Riding Out the Storm Alone
Copyrighted by Lorna Tedder. Originally published in Third Degree Burn.
I knew I would survive.
Yes, hurricanes scare me, but not this one. Not Dennis. I’ve seen myself in the future and I’ve talked with my unborn descendants and I know that I’m alive and that the world hasn’t ended for at least another four or five years. And I’m definitely alive and healthy on August 5th of next year.
So in spite of the frantic fear-mongering of the media five full days before Hurricane Dennis made landfall, I never felt the need to evacuate. It never got as bad as I saw on the major TV networks where reporters waited for the strongest wind gusts before jumping in front of a camera and whining about the rain pelting their faces.
I’ve been in situations before where my guides told me to gogogogogogogogo! Not this time. They were calm. I was calm. I decided not to leave town with the anxious hordes, who were at their most mongrel-y at gas pumps and grocery stores. Had I lived closer to the Gulf of Mexico or on the water, I certainly would have evacuated. But I was several miles inland and they kept whispering in my ear that I was safe, safe, safe. Even when the winds jumped up to a Category 4 hurricane with landfall due a few miles west of my house, I still felt calm. Remarkably so.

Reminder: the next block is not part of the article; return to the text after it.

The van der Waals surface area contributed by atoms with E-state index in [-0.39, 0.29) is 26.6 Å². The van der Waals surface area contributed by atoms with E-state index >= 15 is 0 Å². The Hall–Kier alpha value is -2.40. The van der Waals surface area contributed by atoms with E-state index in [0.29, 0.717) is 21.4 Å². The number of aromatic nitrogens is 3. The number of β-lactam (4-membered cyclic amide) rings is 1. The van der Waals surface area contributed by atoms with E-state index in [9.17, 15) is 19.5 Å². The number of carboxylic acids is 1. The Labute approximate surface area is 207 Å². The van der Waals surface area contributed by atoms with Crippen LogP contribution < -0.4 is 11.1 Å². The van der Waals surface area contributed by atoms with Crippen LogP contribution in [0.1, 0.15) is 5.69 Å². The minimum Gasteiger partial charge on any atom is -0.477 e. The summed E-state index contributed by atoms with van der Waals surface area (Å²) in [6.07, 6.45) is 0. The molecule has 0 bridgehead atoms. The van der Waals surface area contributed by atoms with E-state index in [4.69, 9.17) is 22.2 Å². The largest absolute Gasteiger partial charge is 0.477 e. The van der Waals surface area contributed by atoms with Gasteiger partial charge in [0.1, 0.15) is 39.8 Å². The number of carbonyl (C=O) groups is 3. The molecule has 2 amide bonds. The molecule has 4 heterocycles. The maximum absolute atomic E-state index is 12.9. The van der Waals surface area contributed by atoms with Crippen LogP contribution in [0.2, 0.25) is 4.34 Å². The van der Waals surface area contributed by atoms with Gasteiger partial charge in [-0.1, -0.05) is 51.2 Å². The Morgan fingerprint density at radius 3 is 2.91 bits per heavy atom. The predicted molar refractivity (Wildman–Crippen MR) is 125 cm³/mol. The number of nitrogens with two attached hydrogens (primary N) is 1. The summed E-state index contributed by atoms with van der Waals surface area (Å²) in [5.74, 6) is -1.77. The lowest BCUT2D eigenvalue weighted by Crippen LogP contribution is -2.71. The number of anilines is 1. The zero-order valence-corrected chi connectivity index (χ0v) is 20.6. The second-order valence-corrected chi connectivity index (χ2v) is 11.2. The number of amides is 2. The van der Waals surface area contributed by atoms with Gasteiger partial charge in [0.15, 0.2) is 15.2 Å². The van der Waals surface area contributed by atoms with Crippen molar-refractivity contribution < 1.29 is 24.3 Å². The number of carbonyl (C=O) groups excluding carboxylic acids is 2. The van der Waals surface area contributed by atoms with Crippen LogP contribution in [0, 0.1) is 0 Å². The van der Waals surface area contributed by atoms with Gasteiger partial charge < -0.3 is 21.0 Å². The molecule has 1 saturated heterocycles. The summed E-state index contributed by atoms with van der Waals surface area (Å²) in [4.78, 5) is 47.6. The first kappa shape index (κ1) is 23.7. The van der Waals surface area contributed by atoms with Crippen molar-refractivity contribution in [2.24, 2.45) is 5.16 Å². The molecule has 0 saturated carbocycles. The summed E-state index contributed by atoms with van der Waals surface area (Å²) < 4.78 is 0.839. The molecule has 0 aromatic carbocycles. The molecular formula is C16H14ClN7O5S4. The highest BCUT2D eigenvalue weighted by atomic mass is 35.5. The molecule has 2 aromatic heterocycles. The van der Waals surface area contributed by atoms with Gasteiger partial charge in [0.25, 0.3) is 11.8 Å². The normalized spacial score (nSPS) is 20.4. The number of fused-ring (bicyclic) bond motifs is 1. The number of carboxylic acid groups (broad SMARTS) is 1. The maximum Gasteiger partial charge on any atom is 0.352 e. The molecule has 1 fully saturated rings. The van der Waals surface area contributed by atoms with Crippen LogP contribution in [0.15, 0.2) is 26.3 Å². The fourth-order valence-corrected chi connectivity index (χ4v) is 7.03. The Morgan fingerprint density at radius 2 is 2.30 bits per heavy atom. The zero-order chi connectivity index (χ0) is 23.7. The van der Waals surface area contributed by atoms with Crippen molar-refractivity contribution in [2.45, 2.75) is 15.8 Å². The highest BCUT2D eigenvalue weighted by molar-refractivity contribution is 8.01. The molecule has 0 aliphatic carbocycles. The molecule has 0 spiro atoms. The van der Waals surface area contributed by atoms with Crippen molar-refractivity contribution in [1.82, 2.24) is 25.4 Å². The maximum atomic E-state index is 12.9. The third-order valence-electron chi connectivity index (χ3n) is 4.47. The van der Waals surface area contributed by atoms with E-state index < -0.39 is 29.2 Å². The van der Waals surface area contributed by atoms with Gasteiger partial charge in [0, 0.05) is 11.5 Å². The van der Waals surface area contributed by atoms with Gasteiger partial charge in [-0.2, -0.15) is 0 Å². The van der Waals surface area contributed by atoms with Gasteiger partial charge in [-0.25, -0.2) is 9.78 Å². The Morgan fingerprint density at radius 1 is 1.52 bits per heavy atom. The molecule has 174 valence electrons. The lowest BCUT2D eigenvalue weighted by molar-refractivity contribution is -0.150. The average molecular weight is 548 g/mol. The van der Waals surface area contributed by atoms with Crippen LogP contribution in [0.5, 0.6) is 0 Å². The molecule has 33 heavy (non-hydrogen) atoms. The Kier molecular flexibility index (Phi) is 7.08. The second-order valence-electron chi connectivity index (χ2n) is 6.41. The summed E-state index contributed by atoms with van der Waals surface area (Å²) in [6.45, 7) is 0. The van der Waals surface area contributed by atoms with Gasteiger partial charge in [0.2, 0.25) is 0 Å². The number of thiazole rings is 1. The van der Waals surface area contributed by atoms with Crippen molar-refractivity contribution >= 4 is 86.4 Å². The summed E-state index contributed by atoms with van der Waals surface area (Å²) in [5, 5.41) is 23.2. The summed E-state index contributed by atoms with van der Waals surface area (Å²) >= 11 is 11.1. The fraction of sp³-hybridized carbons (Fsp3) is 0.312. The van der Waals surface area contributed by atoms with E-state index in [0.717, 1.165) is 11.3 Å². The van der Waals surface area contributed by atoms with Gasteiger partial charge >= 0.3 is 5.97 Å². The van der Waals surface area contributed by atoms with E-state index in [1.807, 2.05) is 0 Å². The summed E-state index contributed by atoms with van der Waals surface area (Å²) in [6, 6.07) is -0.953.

I made all the hurricane preparations, taking care of the house and making sure I had everything I needed for the aftermath. It was all nice validation for a free and independent Alpha female facing her first major hurricane as a single mom.
I was confident enough in my house’s stability to invite my stranded friends in the area to join me. Surprisingly, a number of my intuitive female friends had decided not to evacuate either—to take care of aging pets, farm animals, last-minute job issues. Their wimpy-ass mates planned to evacuate without them, so they were welcome to hang with me and listen to the banshee-wailing winds I associated with hurricanes past.
Then one by one, my friends bailed on me. Their mates decided to stay with them after all or they evacuated the evening before landfall.
On the morning before Dennis came ashore in the afternoon, I finally got the intuition to leave and head inland a few more miles to stay with a friend who had a generator, a preevacuated husband, plenty of room, and a really great Ouija board.
It wasn’t the weather reports. My guides still told me I’d be safe in my home.
It wasn’t the threat of a power loss in 90-degree heat. I
can take the heat, even if I don’t like it.
In the long run, I could have stayed put and not blinked an eye. But at the last minute, I left.
In truth, the decision to evacuate came down to one thing: A storm was coming and I didn’t want to be alone.
Ah, but it’s quite early in the hurricane season and probably not the last chance I’ll have to endure a storm alone.